Those working at Colonial Williamsburg say they took the time during the quarantine to make sure families would feel comfortable coming to visit, and enjoy the history they have to offer.
“We’re fortunate to have so much acreage, so we can move a lot of things outside and that’s what you see open right now, predominately outdoor activities,” said Beth Kelly, Vice President of education, research and historical interpretation.
Kelly said when coronavirus forced Colonial Williamsburg to shut down, they planned ahead and made some changes.
Interpreters are now wearing face masks.
“Our interpreters practice with the face masks to make sure they can project eyes are smiling, because so much of what we do is communicating through our faces,” said Kelly.
You may also see interpreters sectioned off so that people can come and ask them questions, but remember to stay socially distant.
Kelly said they moved as much as they could out to the streets, so families and visitors can still experience what their 18th century community is like. “We have outdoor stages where we do theater productions as well as our animals are out on the streets,” she said.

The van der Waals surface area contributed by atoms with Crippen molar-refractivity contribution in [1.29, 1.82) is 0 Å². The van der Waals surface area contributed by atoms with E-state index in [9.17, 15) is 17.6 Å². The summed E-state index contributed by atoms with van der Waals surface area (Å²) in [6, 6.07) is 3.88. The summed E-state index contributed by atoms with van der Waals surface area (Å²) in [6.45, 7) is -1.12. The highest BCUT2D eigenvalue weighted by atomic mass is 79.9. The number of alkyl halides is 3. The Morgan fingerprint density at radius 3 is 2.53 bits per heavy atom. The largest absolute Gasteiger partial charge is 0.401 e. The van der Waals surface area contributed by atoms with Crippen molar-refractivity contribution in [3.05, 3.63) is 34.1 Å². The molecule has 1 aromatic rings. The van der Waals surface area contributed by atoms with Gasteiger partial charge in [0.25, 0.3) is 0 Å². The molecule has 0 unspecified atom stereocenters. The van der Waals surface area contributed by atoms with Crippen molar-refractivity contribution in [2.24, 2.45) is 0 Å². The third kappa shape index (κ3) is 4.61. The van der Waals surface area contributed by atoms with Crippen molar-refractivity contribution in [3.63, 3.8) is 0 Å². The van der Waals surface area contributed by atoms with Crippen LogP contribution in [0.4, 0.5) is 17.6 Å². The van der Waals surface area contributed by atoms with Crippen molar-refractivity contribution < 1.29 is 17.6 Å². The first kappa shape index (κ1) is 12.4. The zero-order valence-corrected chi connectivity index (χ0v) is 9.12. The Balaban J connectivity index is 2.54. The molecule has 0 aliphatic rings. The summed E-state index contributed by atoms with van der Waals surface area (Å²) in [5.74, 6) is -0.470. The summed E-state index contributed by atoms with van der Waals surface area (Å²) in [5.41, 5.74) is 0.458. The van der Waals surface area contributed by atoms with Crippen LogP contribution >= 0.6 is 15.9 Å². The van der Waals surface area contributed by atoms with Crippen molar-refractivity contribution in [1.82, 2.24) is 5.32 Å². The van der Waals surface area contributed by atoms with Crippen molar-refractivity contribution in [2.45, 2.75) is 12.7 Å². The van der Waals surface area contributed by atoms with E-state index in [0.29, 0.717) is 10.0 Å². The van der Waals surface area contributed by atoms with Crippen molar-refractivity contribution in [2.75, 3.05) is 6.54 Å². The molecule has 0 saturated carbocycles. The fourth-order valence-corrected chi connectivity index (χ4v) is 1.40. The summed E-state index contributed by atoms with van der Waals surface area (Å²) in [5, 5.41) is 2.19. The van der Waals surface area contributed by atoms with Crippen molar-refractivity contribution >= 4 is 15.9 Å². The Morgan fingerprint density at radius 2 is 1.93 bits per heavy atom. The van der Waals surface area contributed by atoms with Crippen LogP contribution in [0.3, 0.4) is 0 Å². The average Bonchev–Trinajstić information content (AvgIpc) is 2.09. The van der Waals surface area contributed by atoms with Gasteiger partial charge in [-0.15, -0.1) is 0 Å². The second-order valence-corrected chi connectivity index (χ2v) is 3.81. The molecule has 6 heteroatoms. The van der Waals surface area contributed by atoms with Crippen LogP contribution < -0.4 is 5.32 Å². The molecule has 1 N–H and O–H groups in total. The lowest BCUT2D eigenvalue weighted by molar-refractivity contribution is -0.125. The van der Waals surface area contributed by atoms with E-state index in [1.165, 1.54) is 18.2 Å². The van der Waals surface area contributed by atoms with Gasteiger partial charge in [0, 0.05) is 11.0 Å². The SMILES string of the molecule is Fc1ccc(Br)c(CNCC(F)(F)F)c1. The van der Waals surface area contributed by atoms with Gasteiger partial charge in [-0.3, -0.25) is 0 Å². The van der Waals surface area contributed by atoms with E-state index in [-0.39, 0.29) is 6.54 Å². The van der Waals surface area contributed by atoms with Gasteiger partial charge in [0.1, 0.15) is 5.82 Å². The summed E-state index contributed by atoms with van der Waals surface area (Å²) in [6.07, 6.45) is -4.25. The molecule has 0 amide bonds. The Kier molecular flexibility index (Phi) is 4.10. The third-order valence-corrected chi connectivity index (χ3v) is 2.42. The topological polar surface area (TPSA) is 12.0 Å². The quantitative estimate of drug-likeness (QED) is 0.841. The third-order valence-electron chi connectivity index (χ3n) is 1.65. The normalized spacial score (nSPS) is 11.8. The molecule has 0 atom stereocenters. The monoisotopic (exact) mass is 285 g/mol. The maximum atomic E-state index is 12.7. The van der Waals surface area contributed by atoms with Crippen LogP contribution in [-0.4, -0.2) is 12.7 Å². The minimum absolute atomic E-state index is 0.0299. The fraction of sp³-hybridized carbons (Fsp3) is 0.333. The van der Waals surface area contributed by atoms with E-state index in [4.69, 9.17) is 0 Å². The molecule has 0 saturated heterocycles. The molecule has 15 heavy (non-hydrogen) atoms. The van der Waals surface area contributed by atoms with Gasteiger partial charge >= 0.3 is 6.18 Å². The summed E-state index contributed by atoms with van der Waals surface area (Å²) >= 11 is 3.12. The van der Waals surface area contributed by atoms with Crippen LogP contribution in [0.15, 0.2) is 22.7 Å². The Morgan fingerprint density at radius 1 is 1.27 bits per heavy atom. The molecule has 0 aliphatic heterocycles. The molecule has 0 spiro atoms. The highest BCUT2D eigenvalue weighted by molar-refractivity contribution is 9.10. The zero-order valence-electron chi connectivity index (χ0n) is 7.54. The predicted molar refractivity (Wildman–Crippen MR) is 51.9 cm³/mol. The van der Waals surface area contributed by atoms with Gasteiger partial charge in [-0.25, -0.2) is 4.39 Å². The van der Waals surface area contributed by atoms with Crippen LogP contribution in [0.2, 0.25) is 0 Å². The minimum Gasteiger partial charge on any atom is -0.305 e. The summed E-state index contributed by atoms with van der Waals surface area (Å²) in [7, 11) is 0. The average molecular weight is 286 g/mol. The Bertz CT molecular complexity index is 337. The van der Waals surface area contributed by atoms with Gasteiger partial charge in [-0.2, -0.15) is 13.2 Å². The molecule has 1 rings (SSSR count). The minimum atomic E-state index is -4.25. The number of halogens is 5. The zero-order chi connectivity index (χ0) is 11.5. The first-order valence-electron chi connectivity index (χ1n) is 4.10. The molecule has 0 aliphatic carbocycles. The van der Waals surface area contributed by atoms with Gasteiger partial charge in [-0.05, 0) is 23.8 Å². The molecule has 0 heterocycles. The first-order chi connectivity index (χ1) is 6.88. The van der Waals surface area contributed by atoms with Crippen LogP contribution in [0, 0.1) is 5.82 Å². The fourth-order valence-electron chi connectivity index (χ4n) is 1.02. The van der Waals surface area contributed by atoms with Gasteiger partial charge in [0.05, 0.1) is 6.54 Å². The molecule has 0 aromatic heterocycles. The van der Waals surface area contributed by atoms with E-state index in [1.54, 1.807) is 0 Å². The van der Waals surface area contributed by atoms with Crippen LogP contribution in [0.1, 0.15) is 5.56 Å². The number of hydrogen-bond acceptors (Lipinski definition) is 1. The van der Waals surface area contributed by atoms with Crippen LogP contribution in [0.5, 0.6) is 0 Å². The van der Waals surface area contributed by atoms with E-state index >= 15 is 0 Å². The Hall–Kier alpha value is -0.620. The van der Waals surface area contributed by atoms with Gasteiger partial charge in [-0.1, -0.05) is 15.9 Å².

And if you need to take a break and grab some food or drinks, outdoor dining is expanded, with more tables added and spaced 6-feet apart. There are social distancing signs and touchless payment options.
Restrooms have been modified too. “We converted all our public restrooms to touchless, which means we put foot pulls on the doors,” said Vice President of Operations Robert Underwood.
Underwood says Flushometers and fixtures are all automatic.
And if your family is hopping on a bus to get to Colonial Williamsburg, they’ve been cleaned too.
“It’s a fine mist that has a charge on the particle and it attaches to the surfaces and that will disinfect the surfaces. It kills germs within a few seconds and then when it dries it continues to be active,” said Underwood.
Underwood says this type of cleaning will continue to happen to keep cleanliness a top priority and to make visitors feel safe.
If families have questions they can check out colonialwilliamsburg.org to learn more.